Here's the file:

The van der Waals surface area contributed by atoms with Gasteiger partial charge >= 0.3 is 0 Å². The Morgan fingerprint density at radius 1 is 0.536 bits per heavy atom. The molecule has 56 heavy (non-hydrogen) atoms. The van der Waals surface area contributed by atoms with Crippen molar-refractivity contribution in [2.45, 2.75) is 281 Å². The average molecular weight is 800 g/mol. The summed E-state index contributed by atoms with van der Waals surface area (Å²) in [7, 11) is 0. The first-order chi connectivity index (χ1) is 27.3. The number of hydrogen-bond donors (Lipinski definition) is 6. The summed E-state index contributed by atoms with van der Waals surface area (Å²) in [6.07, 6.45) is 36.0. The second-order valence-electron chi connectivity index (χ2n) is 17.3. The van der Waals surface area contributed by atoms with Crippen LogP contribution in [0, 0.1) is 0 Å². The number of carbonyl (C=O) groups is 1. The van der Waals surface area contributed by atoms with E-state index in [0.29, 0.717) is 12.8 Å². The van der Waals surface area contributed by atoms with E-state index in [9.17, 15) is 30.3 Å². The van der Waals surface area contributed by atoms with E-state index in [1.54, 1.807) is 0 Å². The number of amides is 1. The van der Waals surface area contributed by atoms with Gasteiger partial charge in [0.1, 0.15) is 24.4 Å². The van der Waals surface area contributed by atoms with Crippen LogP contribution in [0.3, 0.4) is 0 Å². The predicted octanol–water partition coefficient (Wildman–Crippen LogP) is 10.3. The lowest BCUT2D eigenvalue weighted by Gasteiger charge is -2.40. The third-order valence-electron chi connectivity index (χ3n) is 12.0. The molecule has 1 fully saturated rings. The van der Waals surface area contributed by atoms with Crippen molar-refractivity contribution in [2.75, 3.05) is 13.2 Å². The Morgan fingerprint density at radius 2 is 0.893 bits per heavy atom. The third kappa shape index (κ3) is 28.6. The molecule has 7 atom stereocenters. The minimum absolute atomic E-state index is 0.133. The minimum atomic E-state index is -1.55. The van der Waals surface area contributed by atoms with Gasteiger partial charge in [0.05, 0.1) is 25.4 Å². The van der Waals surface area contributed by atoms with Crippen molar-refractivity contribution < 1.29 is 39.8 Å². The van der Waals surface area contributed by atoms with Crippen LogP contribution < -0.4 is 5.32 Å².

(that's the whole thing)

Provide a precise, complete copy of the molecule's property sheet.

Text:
The van der Waals surface area contributed by atoms with Gasteiger partial charge >= 0.3 is 0 Å². The Morgan fingerprint density at radius 1 is 0.536 bits per heavy atom. The molecule has 56 heavy (non-hydrogen) atoms. The van der Waals surface area contributed by atoms with Crippen molar-refractivity contribution in [2.45, 2.75) is 281 Å². The average molecular weight is 800 g/mol. The summed E-state index contributed by atoms with van der Waals surface area (Å²) in [7, 11) is 0. The first-order chi connectivity index (χ1) is 27.3. The number of hydrogen-bond donors (Lipinski definition) is 6. The summed E-state index contributed by atoms with van der Waals surface area (Å²) in [6.07, 6.45) is 36.0. The second-order valence-electron chi connectivity index (χ2n) is 17.3. The van der Waals surface area contributed by atoms with Crippen LogP contribution in [0, 0.1) is 0 Å². The number of carbonyl (C=O) groups is 1. The van der Waals surface area contributed by atoms with E-state index in [0.29, 0.717) is 12.8 Å². The van der Waals surface area contributed by atoms with E-state index in [9.17, 15) is 30.3 Å². The van der Waals surface area contributed by atoms with E-state index in [1.54, 1.807) is 0 Å². The number of amides is 1. The van der Waals surface area contributed by atoms with Gasteiger partial charge in [0.1, 0.15) is 24.4 Å². The van der Waals surface area contributed by atoms with Crippen LogP contribution in [0.3, 0.4) is 0 Å². The predicted octanol–water partition coefficient (Wildman–Crippen LogP) is 10.3. The lowest BCUT2D eigenvalue weighted by Gasteiger charge is -2.40. The third-order valence-electron chi connectivity index (χ3n) is 12.0. The molecule has 1 fully saturated rings. The van der Waals surface area contributed by atoms with Crippen molar-refractivity contribution in [2.75, 3.05) is 13.2 Å². The Morgan fingerprint density at radius 2 is 0.893 bits per heavy atom. The third kappa shape index (κ3) is 28.6. The molecule has 7 atom stereocenters. The minimum absolute atomic E-state index is 0.133. The minimum atomic E-state index is -1.55. The van der Waals surface area contributed by atoms with Gasteiger partial charge in [0.05, 0.1) is 25.4 Å². The van der Waals surface area contributed by atoms with Crippen molar-refractivity contribution < 1.29 is 39.8 Å². The van der Waals surface area contributed by atoms with Crippen LogP contribution < -0.4 is 5.32 Å².